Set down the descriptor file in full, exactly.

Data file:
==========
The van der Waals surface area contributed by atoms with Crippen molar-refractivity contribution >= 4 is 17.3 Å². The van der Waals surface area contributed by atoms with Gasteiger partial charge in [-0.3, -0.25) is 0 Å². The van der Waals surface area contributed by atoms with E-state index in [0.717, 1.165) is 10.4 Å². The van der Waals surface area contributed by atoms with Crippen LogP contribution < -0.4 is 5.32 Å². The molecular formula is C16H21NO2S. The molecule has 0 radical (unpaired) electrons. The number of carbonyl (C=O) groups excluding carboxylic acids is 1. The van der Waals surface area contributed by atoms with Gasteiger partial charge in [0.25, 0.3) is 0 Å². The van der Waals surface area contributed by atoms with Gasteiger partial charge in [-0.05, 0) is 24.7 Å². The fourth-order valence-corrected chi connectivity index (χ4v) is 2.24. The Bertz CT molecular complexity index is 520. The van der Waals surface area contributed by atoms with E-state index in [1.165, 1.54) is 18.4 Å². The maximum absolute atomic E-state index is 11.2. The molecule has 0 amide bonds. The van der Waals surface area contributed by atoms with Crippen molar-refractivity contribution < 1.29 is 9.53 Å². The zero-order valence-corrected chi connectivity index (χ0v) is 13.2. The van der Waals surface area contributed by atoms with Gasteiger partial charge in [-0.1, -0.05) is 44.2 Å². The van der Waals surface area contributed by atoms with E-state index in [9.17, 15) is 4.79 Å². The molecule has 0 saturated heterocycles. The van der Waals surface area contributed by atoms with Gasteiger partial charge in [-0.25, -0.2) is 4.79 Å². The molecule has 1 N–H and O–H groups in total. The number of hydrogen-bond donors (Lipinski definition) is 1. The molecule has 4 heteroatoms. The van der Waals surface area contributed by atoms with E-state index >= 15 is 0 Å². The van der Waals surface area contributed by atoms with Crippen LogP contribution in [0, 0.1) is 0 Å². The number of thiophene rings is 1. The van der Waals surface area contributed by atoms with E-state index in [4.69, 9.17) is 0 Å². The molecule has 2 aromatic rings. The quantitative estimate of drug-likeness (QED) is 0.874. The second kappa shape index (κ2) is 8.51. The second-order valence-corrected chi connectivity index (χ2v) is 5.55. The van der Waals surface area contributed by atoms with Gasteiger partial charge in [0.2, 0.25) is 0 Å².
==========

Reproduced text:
The van der Waals surface area contributed by atoms with Crippen molar-refractivity contribution >= 4 is 17.3 Å². The van der Waals surface area contributed by atoms with Gasteiger partial charge in [-0.3, -0.25) is 0 Å². The van der Waals surface area contributed by atoms with E-state index in [0.717, 1.165) is 10.4 Å². The van der Waals surface area contributed by atoms with Crippen LogP contribution < -0.4 is 5.32 Å². The molecular formula is C16H21NO2S. The molecule has 0 radical (unpaired) electrons. The number of carbonyl (C=O) groups excluding carboxylic acids is 1. The van der Waals surface area contributed by atoms with Gasteiger partial charge in [0.25, 0.3) is 0 Å². The van der Waals surface area contributed by atoms with Gasteiger partial charge in [-0.05, 0) is 24.7 Å². The fourth-order valence-corrected chi connectivity index (χ4v) is 2.24. The Bertz CT molecular complexity index is 520. The van der Waals surface area contributed by atoms with E-state index in [1.165, 1.54) is 18.4 Å². The maximum absolute atomic E-state index is 11.2. The molecule has 0 amide bonds. The van der Waals surface area contributed by atoms with Crippen molar-refractivity contribution < 1.29 is 9.53 Å². The zero-order valence-corrected chi connectivity index (χ0v) is 13.2. The van der Waals surface area contributed by atoms with Gasteiger partial charge in [-0.1, -0.05) is 44.2 Å². The van der Waals surface area contributed by atoms with E-state index in [9.17, 15) is 4.79 Å². The molecule has 0 saturated heterocycles. The van der Waals surface area contributed by atoms with Gasteiger partial charge in [-0.25, -0.2) is 4.79 Å². The molecule has 1 N–H and O–H groups in total. The number of hydrogen-bond donors (Lipinski definition) is 1. The molecule has 4 heteroatoms. The van der Waals surface area contributed by atoms with E-state index >= 15 is 0 Å². The van der Waals surface area contributed by atoms with Crippen LogP contribution in [0, 0.1) is 0 Å². The number of thiophene rings is 1. The van der Waals surface area contributed by atoms with E-state index in [4.69, 9.17) is 0 Å². The molecule has 2 aromatic rings. The quantitative estimate of drug-likeness (QED) is 0.874. The second kappa shape index (κ2) is 8.51. The second-order valence-corrected chi connectivity index (χ2v) is 5.55. The van der Waals surface area contributed by atoms with Gasteiger partial charge in [0.2, 0.25) is 0 Å².